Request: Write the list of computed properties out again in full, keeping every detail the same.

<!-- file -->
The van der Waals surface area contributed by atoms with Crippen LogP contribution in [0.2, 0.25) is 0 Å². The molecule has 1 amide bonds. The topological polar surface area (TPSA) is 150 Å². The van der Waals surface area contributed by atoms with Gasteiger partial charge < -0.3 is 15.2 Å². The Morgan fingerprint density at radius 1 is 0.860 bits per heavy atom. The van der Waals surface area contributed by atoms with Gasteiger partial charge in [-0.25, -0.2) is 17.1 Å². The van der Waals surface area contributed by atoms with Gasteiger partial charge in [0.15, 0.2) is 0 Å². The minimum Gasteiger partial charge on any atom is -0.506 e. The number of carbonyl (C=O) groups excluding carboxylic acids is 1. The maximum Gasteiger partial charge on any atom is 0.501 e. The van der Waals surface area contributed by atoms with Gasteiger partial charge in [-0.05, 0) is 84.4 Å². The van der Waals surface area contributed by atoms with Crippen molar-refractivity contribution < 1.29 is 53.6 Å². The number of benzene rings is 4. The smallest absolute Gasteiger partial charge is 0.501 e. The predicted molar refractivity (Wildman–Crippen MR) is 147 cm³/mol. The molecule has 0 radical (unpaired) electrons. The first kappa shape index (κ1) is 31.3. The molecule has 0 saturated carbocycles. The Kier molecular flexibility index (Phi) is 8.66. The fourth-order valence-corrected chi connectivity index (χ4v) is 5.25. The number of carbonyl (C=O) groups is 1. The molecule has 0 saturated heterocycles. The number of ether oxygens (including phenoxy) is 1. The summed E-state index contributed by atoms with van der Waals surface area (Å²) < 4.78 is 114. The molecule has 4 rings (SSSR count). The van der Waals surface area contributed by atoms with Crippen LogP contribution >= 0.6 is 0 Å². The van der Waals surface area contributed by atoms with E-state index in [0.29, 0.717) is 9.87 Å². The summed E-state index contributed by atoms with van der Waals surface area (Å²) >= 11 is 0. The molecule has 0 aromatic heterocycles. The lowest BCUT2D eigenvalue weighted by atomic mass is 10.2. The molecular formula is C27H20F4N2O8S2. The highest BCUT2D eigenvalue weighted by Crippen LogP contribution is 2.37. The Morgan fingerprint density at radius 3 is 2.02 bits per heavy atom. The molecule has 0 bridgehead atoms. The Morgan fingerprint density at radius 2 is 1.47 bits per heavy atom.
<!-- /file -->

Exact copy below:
The van der Waals surface area contributed by atoms with Crippen LogP contribution in [0.2, 0.25) is 0 Å². The molecule has 1 amide bonds. The topological polar surface area (TPSA) is 150 Å². The van der Waals surface area contributed by atoms with Gasteiger partial charge < -0.3 is 15.2 Å². The Morgan fingerprint density at radius 1 is 0.860 bits per heavy atom. The van der Waals surface area contributed by atoms with Gasteiger partial charge in [-0.25, -0.2) is 17.1 Å². The van der Waals surface area contributed by atoms with Gasteiger partial charge in [0.15, 0.2) is 0 Å². The minimum Gasteiger partial charge on any atom is -0.506 e. The number of carbonyl (C=O) groups excluding carboxylic acids is 1. The maximum Gasteiger partial charge on any atom is 0.501 e. The van der Waals surface area contributed by atoms with Gasteiger partial charge in [-0.05, 0) is 84.4 Å². The van der Waals surface area contributed by atoms with Crippen molar-refractivity contribution < 1.29 is 53.6 Å². The number of benzene rings is 4. The smallest absolute Gasteiger partial charge is 0.501 e. The predicted molar refractivity (Wildman–Crippen MR) is 147 cm³/mol. The molecule has 0 radical (unpaired) electrons. The first kappa shape index (κ1) is 31.3. The molecule has 0 saturated carbocycles. The Kier molecular flexibility index (Phi) is 8.66. The fourth-order valence-corrected chi connectivity index (χ4v) is 5.25. The number of carbonyl (C=O) groups is 1. The molecule has 0 saturated heterocycles. The number of ether oxygens (including phenoxy) is 1. The summed E-state index contributed by atoms with van der Waals surface area (Å²) < 4.78 is 114. The molecule has 4 rings (SSSR count). The van der Waals surface area contributed by atoms with Crippen LogP contribution >= 0.6 is 0 Å². The van der Waals surface area contributed by atoms with E-state index in [0.29, 0.717) is 9.87 Å². The summed E-state index contributed by atoms with van der Waals surface area (Å²) >= 11 is 0. The molecule has 0 aromatic heterocycles. The lowest BCUT2D eigenvalue weighted by atomic mass is 10.2. The molecular formula is C27H20F4N2O8S2. The highest BCUT2D eigenvalue weighted by Crippen LogP contribution is 2.37. The Morgan fingerprint density at radius 3 is 2.02 bits per heavy atom. The molecule has 0 bridgehead atoms. The Morgan fingerprint density at radius 2 is 1.47 bits per heavy atom.